5 Incredible Greek Ruins in Sicily | Historical Landmarks | History Hit

5 Incredible Greek Ruins in Sicily

Explore the Mediterranean's largest island through the footsteps of the Ancient Greeks in our guide to the most incredible Greek ruins in Sicily, from the Valley of the Temples to Selinunte and more.

Peta Stamper

12 Aug 2021

A region steeped in history, today there’s a host of incredible Greek ruins to visit in Sicily – the Mediterranean’s largest island. Sicily has been inhabited since 12,000 BC and around 750 BC was host to Phoenician and Greek colonies who left behind a wealth of archaeological treasures to explore. Among these notable remains are the awe-inspiring Valley of the Temples, fantastically well-preserved Segesta and the shadow of the formerly grand city, Selinunte.

Dotted around the island, we’ve handpicked the most incredible Ancient Greek sites to explore with our top five ancient places to check out in Sicily.

What are the best Ancient Greek ruins in Sicily?

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1. Valley of the Temples

The Valley of the Temples (Valle dei Templi) is a famous archaeological site in Agrigento, Sicily, housing some of the best-preserved Ancient Greek ruins in the world outside of Greece.

More a ridge than a valley, the Valley of the Temples mainly comprises the beautiful ruins of 9 ancient sacred temples. Beyond the temples, the Valley of the Temples boasts numerous other archaeological sites, including the 1st century AD Tomb of Theron and several sanctuaries, the oldest of which was built around the 6th century BC.

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2. Segesta

Most famous for the incredible Temple of Segesta, Segesta is an archaeological site in north-western Sicily. This 5th century BC temple was started by the Elymian people between 426 BC and 416 BC but was never completed.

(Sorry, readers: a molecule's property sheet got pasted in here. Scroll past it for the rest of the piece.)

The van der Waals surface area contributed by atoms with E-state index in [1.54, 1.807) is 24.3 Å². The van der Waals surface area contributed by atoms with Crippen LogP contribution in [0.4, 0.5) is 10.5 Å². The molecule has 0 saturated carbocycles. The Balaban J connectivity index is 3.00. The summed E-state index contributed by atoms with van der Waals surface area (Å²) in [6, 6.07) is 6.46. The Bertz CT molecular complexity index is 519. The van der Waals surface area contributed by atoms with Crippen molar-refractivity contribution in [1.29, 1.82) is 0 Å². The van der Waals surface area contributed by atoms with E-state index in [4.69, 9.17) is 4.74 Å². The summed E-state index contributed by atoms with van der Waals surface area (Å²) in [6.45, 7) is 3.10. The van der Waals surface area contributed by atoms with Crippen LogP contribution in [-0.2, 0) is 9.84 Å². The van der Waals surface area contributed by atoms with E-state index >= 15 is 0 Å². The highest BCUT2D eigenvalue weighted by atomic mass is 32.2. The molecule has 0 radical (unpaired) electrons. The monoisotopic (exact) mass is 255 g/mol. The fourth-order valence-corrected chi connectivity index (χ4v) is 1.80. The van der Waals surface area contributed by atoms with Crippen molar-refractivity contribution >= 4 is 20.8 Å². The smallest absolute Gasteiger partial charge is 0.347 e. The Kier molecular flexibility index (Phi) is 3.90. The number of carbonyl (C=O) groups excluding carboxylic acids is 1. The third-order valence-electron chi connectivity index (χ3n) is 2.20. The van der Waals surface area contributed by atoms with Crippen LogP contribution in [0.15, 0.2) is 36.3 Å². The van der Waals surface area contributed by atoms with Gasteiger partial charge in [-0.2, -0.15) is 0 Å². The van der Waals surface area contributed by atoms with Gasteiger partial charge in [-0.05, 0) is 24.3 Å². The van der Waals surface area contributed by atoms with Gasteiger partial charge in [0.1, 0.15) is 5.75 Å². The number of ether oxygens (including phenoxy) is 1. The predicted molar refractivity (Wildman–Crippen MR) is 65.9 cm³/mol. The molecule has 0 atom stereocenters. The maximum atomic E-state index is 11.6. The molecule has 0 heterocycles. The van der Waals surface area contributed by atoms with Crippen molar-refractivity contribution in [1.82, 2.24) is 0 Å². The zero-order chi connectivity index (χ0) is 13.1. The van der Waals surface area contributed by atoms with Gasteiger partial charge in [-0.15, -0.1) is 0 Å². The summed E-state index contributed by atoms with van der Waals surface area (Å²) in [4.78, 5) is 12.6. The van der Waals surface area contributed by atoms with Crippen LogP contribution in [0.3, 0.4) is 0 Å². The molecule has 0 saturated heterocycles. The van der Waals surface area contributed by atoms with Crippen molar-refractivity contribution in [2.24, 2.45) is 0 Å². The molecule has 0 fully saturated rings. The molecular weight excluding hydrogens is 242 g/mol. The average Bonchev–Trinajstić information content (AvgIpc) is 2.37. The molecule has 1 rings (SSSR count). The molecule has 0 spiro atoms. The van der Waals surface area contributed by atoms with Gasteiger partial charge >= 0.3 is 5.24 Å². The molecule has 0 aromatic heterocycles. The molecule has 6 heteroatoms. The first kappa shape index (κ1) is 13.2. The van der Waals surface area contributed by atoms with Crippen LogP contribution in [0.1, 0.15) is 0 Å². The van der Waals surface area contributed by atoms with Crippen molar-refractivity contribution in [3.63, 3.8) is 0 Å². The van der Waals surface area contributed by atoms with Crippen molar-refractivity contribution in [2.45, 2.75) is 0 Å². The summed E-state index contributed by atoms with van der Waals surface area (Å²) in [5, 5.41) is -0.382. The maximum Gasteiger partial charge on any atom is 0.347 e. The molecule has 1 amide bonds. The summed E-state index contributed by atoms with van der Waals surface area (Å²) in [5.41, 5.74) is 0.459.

Nevertheless, with over 30 intact Doric columns and a clear structure, the unfinished Temple of Segesta is so well-preserved that it is considered to be one of Sicily’s most important historic sites: only the roof and interior are missing.

The origins of Segesta are tied up with those of Troy, and the city is believed to have been founded by Aeneas. The site was important for the Elimi people, later strongly influenced by Greek culture who came into conflict with Selinus (another Greek city in Sicily) in the 6th century BC.

In Ancient Greece, the symposium was no ordinary after-dinner drinking party, but one in which the Hellenic men of society got together to wine, recline and philosophise.

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3. Selinunte

Selinunte is an Ancient Greek archaeological site in southern Sicily containing the ruins of an acropolis surrounded by 5 historic temples, mostly dating to the 6th to 5th centuries BC. The sites at Selinunte are relatively meagre when considering that this would once have been a great city of Magna Graecia; founded in the mid-7th century BC yet largely destroyed by the Carthaginians in the 5th century BC.

Upon entering the site, the first building – known simply as Temple E – is the grandest. The large Doric temple was restored in the 1950s and stands grandly on a rise. Unusually, visitors are allowed to climb inside the temple.

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4. Syracuse Archaeological Site

Syracuse Archaeological Site contains the impressive remains of the ancient city of Syracuse dating as far back as the 8th century BC.

The city of Syracuse was founded by Greek colonists – heralding from Corinth – in 734 BC. At its height, Syracuse was the most powerful city in Sicily and according to Cicero, was the ‘most beautiful’ of all Greek cities. By the 5th to 4th century BC, Syracuse controlled Sicily, especially during the reign of Dionysus the Elder (405BC-367BC).

In the 3rd century BC, the Romans laid siege to Syracuse and after 3 bitter years, it came under Roman rule in 212 BC as a province. One of the most famous residents of Syracuse, the mathematician Archimedes, died during this attack.

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5. Taormina Amphitheatre

Taormina Amphitheatre in Sicily was initially built by the Greeks in the 3rd century BC before being rebuilt and enlarged by the Romans. While known as an amphitheatre, the site is actually an ancient theatre – not the gladiatorial arena normally meant by the term.

Today, over 2 millennia later, the Taormina Amphitheatre remains a social space for watching performances. The entertainment offered includes theatre, concerts, symphonies, operas, ballets and the David di Donatell awards have all been held within the ancient auditorium.

The modern seating has had a mixed response, but allows this fantastic site that has weathered the ravages of time to continue functioning as was originally intended.

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